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Suncream special: Catching some rays

If you like to get a healthy summer glow, protecting your skin is essential. Kirsten Rawlins finds out all you need to know about sun cream. . .

With the hot weather now upon us and the summer well and truly under way, we take a look at the little-known facts you should consider before buying and applying sun cream and venturing out to enjoy the rays.

And it’s such an important topic to consider, given that Cancer Research claims almost nine out of 10 cases of melanoma in the UK – the most serious type of skin cancer – could be avoided through ‘enjoying the sun safely’ and staying away from sunbeds.

What are the different types of rays and how can they lead to skin cancer?

There are two types of UV rays which can cause damage to the skin:

l UBV is responsible for the majority of sunburns and has strong links to malignant melanoma.

l UVA contributes far less towards sunburn, but affects the elastin in the skin and leads to wrinkles and sun-induced skin ageing. UVA can penetrate window glass and travels more deeply into the skin than UVB.

Sunburn is a sign the DNA in the skin cells has been damaged by too much sun exposure. And the result doesn’t have to be raw, peeling or blistering skin – just pink or red skin, caused by the sun is sunburn. For those with darker skin, it may just feel irritated, tender or itchy.

According to Cancer Research, getting sunburn just once every two years can triple the risk of melanoma skin cancer. The British Association of Dermatologists says more than 100,000 new cases of skin cancer are diagnosed annually in the UK – and that in more than four out of five cases skin cancer is a preventable disease.

How can you avoid skin damage?

Cancer Research advises that if you notice your skin becoming pink or red, you should get out of the sun and cover up to help prevent further damage.

‘Putting on more sunscreen won’t help and won’t let you safely stay out in the sun for longer,’ says the organisation.

‘After-sun lotion can help sunburnt skin feel better, but it can’t repair any DNA damage.’

How should you choose your sun lotion?

Sun seekers are advised by Cancer Research to use a sunscreen with a protection level of at least SPF15 and four stars. It should be applied generously and re-added regularly.

The charity does, however, say that sunscreen will not completely protect skin from the sun and, as such, recommends also covering up with either clothing or shade.

SPF – or Sun Protection Factor – provides protection from UVB rays, while the star rating protects from UVA.

The stars range from 0 to 5 and indicate the percentage of UVA radiation absorbed by the sunscreen in comparison to UVB.

“Be aware that if you choose a low SPF it may still have a high level of stars, not because it is providing lots of UVA protection, but because the ratio between the UVA and UVB protection is about the same,” says the British Association of Dermatologists.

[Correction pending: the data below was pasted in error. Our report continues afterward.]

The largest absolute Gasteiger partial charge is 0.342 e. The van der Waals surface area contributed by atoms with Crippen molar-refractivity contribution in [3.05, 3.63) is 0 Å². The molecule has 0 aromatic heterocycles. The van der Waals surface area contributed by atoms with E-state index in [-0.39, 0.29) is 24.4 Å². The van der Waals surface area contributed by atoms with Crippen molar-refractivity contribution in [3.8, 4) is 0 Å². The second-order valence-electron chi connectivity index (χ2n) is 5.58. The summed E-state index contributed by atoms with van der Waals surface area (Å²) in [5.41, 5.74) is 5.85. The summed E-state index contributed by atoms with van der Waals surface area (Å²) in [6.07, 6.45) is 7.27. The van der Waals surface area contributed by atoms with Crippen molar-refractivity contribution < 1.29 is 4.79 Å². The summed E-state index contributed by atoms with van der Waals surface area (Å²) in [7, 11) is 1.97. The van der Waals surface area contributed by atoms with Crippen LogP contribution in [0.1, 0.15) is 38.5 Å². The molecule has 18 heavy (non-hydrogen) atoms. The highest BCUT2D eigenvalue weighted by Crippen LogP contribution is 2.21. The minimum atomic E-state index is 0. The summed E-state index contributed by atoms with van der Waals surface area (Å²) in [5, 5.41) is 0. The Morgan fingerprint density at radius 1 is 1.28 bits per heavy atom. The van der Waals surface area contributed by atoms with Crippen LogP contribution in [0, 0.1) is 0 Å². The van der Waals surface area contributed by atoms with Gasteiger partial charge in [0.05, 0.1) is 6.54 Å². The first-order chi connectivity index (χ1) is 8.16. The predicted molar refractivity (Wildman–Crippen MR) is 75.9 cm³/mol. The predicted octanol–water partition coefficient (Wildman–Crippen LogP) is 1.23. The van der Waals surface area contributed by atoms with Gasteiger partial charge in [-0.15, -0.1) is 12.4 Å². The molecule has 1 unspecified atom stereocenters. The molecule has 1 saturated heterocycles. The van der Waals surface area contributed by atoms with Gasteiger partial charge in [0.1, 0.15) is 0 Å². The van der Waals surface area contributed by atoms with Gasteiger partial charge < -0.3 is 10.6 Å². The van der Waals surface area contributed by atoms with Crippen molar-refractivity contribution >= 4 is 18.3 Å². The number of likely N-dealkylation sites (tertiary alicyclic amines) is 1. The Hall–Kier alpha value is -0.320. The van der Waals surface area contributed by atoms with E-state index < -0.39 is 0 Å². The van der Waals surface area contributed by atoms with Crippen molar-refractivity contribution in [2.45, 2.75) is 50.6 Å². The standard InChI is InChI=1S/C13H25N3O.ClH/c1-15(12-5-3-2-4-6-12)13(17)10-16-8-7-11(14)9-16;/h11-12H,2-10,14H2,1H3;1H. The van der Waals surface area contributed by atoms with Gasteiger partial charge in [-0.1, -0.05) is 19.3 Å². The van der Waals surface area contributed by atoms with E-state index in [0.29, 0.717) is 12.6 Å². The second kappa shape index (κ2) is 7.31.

“That’s why it’s important to choose a high SPF as well as a high UVA protection. Sunscreens that offer both UVA and UVB protection are sometimes called ‘broad spectrum’.

“A sunscreen with an SPF of 30 and a UVA rating of four or five stars is generally considered as a good standard of sun protection in addition to shade and clothing.”

UVA protection can also be indicated by the letters ‘UVA’ in a circle which shows that the lotion meets the EU standard.

But Cancer Research also stresses that no sun lotion will give the protection it claims unless it is applied properly.

How should sun cream be used? (As advised by Cancer Research)

  • Make sure you put on enough sunscreen – people often apply much less than they need to. When your risk of burning is high, ensure that all exposed skin is thoroughly covered in sunscreen. As a guide for an adult this means: Around two teaspoonfuls of sunscreen for the head, arms and neck. Around two-and-a-half tablespoonfuls should be used to cover the entire body, for example while wearing a swimming costume.

  • Reapply sunscreen regularly – even when using ‘once a day’ and ‘water resistant’ products. Some products are designed to stay on better than others, but beware of sunscreen rubbing, sweating or washing off. It’s especially important to reapply after towel drying. And reapplying helps avoid missing bits of skin.

  • Use sunscreen together with shade and clothing to avoiding getting caught out.

  • Don’t be tempted to spend longer in the sun than you would without sun lotion.

  • Don’t store sun cream in very hot places, as extreme heat can ruin their protective chemicals.

  • Don’t forget to check the expiry date on your sunscreen. Most sunscreens have a shelf life of two to three years, shown on the label by a symbol of a pot with the letter M and a number – this is the number of months the sunscreen will last once it has been opened.

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